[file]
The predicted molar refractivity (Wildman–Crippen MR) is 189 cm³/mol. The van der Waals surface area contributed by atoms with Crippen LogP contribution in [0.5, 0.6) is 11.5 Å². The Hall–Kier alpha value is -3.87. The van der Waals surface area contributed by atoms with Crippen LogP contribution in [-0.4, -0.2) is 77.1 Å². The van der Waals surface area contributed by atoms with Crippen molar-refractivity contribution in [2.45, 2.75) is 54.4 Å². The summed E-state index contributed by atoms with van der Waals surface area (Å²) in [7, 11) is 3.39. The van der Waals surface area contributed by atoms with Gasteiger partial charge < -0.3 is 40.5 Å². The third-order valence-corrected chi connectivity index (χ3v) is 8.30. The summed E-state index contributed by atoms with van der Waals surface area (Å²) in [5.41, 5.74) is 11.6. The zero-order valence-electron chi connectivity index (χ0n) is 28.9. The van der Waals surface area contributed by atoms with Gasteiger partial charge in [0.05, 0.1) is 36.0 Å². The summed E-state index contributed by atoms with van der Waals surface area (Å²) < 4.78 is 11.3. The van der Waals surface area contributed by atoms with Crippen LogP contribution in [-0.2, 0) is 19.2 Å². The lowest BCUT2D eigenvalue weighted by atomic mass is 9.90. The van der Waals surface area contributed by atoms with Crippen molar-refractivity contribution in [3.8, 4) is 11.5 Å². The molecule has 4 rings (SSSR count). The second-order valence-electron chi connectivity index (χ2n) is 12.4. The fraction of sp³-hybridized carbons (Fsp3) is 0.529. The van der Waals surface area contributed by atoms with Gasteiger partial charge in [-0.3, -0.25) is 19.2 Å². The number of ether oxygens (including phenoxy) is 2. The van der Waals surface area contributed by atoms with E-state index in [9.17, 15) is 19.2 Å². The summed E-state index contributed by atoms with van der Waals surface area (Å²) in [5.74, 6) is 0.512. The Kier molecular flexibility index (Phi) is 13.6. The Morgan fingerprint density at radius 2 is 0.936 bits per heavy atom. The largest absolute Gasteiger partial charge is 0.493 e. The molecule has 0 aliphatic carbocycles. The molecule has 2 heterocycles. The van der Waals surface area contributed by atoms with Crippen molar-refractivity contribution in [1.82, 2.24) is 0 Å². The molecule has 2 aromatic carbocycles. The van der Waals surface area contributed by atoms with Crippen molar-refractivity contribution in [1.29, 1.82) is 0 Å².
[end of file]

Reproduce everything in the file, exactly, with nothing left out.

The predicted molar refractivity (Wildman–Crippen MR) is 189 cm³/mol. The van der Waals surface area contributed by atoms with Crippen LogP contribution in [0.5, 0.6) is 11.5 Å². The Hall–Kier alpha value is -3.87. The van der Waals surface area contributed by atoms with Crippen LogP contribution in [-0.4, -0.2) is 77.1 Å². The van der Waals surface area contributed by atoms with Crippen molar-refractivity contribution in [2.45, 2.75) is 54.4 Å². The summed E-state index contributed by atoms with van der Waals surface area (Å²) in [7, 11) is 3.39. The van der Waals surface area contributed by atoms with Gasteiger partial charge < -0.3 is 40.5 Å². The third-order valence-corrected chi connectivity index (χ3v) is 8.30. The summed E-state index contributed by atoms with van der Waals surface area (Å²) in [5.41, 5.74) is 11.6. The zero-order valence-electron chi connectivity index (χ0n) is 28.9. The van der Waals surface area contributed by atoms with Gasteiger partial charge in [0.05, 0.1) is 36.0 Å². The summed E-state index contributed by atoms with van der Waals surface area (Å²) < 4.78 is 11.3. The van der Waals surface area contributed by atoms with Crippen LogP contribution in [-0.2, 0) is 19.2 Å². The lowest BCUT2D eigenvalue weighted by atomic mass is 9.90. The van der Waals surface area contributed by atoms with Crippen molar-refractivity contribution in [3.8, 4) is 11.5 Å². The molecule has 4 rings (SSSR count). The second-order valence-electron chi connectivity index (χ2n) is 12.4. The fraction of sp³-hybridized carbons (Fsp3) is 0.529. The van der Waals surface area contributed by atoms with Gasteiger partial charge in [-0.3, -0.25) is 19.2 Å². The number of ether oxygens (including phenoxy) is 2. The van der Waals surface area contributed by atoms with E-state index in [9.17, 15) is 19.2 Å². The summed E-state index contributed by atoms with van der Waals surface area (Å²) in [5.74, 6) is 0.512. The Kier molecular flexibility index (Phi) is 13.6. The Morgan fingerprint density at radius 2 is 0.936 bits per heavy atom. The largest absolute Gasteiger partial charge is 0.493 e. The molecule has 0 aliphatic carbocycles. The molecule has 2 heterocycles. The van der Waals surface area contributed by atoms with Crippen molar-refractivity contribution in [1.82, 2.24) is 0 Å². The molecule has 2 aromatic carbocycles. The van der Waals surface area contributed by atoms with Crippen molar-refractivity contribution in [1.29, 1.82) is 0 Å².